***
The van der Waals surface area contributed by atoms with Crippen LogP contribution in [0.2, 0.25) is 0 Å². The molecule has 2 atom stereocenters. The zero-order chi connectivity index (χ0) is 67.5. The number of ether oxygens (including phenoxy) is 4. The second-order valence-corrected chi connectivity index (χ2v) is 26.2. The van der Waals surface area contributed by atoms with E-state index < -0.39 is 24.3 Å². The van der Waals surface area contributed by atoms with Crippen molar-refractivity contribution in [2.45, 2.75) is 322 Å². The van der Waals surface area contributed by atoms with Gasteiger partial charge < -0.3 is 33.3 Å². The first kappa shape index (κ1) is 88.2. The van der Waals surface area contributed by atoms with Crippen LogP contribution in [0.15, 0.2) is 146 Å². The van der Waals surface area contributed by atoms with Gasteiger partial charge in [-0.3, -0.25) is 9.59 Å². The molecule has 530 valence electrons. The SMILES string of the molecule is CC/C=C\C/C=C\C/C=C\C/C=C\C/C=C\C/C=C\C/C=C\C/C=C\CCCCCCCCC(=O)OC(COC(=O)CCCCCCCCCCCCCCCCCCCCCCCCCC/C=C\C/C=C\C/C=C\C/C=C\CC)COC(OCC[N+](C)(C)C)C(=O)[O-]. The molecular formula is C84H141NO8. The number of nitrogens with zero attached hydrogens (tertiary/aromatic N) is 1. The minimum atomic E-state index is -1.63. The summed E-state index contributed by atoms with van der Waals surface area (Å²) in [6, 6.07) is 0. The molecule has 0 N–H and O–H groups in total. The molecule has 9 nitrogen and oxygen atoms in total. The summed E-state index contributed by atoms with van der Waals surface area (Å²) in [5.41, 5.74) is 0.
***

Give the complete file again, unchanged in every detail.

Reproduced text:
The van der Waals surface area contributed by atoms with Crippen LogP contribution in [0.2, 0.25) is 0 Å². The molecule has 2 atom stereocenters. The zero-order chi connectivity index (χ0) is 67.5. The number of ether oxygens (including phenoxy) is 4. The second-order valence-corrected chi connectivity index (χ2v) is 26.2. The van der Waals surface area contributed by atoms with E-state index < -0.39 is 24.3 Å². The van der Waals surface area contributed by atoms with Crippen molar-refractivity contribution in [2.45, 2.75) is 322 Å². The van der Waals surface area contributed by atoms with Gasteiger partial charge < -0.3 is 33.3 Å². The first kappa shape index (κ1) is 88.2. The van der Waals surface area contributed by atoms with Crippen LogP contribution in [0.15, 0.2) is 146 Å². The van der Waals surface area contributed by atoms with Gasteiger partial charge in [-0.3, -0.25) is 9.59 Å². The molecule has 530 valence electrons. The SMILES string of the molecule is CC/C=C\C/C=C\C/C=C\C/C=C\C/C=C\C/C=C\C/C=C\C/C=C\CCCCCCCCC(=O)OC(COC(=O)CCCCCCCCCCCCCCCCCCCCCCCCCC/C=C\C/C=C\C/C=C\C/C=C\CC)COC(OCC[N+](C)(C)C)C(=O)[O-]. The molecular formula is C84H141NO8. The number of nitrogens with zero attached hydrogens (tertiary/aromatic N) is 1. The minimum atomic E-state index is -1.63. The summed E-state index contributed by atoms with van der Waals surface area (Å²) in [6, 6.07) is 0. The molecule has 0 N–H and O–H groups in total. The molecule has 9 nitrogen and oxygen atoms in total. The summed E-state index contributed by atoms with van der Waals surface area (Å²) in [5.41, 5.74) is 0.